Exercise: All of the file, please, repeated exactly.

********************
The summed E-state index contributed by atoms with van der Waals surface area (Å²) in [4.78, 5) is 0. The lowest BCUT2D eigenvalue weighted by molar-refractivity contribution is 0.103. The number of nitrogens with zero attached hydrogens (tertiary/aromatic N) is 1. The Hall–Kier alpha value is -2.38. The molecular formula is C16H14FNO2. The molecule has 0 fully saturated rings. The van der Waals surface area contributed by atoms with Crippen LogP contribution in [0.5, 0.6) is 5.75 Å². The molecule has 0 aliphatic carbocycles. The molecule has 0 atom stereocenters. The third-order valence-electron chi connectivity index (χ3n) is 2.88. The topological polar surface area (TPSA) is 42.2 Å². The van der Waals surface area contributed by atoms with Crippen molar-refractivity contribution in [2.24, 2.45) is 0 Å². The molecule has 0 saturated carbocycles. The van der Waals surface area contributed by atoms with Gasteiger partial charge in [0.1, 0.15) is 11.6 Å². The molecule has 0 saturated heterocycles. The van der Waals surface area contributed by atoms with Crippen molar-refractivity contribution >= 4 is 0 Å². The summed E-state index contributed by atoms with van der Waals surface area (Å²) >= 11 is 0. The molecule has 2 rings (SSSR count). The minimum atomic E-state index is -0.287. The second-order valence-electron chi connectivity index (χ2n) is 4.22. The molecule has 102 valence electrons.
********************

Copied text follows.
The summed E-state index contributed by atoms with van der Waals surface area (Å²) in [4.78, 5) is 0. The lowest BCUT2D eigenvalue weighted by molar-refractivity contribution is 0.103. The number of nitrogens with zero attached hydrogens (tertiary/aromatic N) is 1. The Hall–Kier alpha value is -2.38. The molecular formula is C16H14FNO2. The molecule has 0 fully saturated rings. The van der Waals surface area contributed by atoms with Crippen LogP contribution in [0.5, 0.6) is 5.75 Å². The molecule has 0 aliphatic carbocycles. The molecule has 0 atom stereocenters. The third-order valence-electron chi connectivity index (χ3n) is 2.88. The topological polar surface area (TPSA) is 42.2 Å². The van der Waals surface area contributed by atoms with Crippen molar-refractivity contribution in [2.24, 2.45) is 0 Å². The molecule has 0 saturated carbocycles. The van der Waals surface area contributed by atoms with Gasteiger partial charge in [0.1, 0.15) is 11.6 Å². The molecule has 0 saturated heterocycles. The van der Waals surface area contributed by atoms with Crippen molar-refractivity contribution >= 4 is 0 Å². The summed E-state index contributed by atoms with van der Waals surface area (Å²) >= 11 is 0. The molecule has 2 rings (SSSR count). The minimum atomic E-state index is -0.287. The second-order valence-electron chi connectivity index (χ2n) is 4.22. The molecule has 102 valence electrons.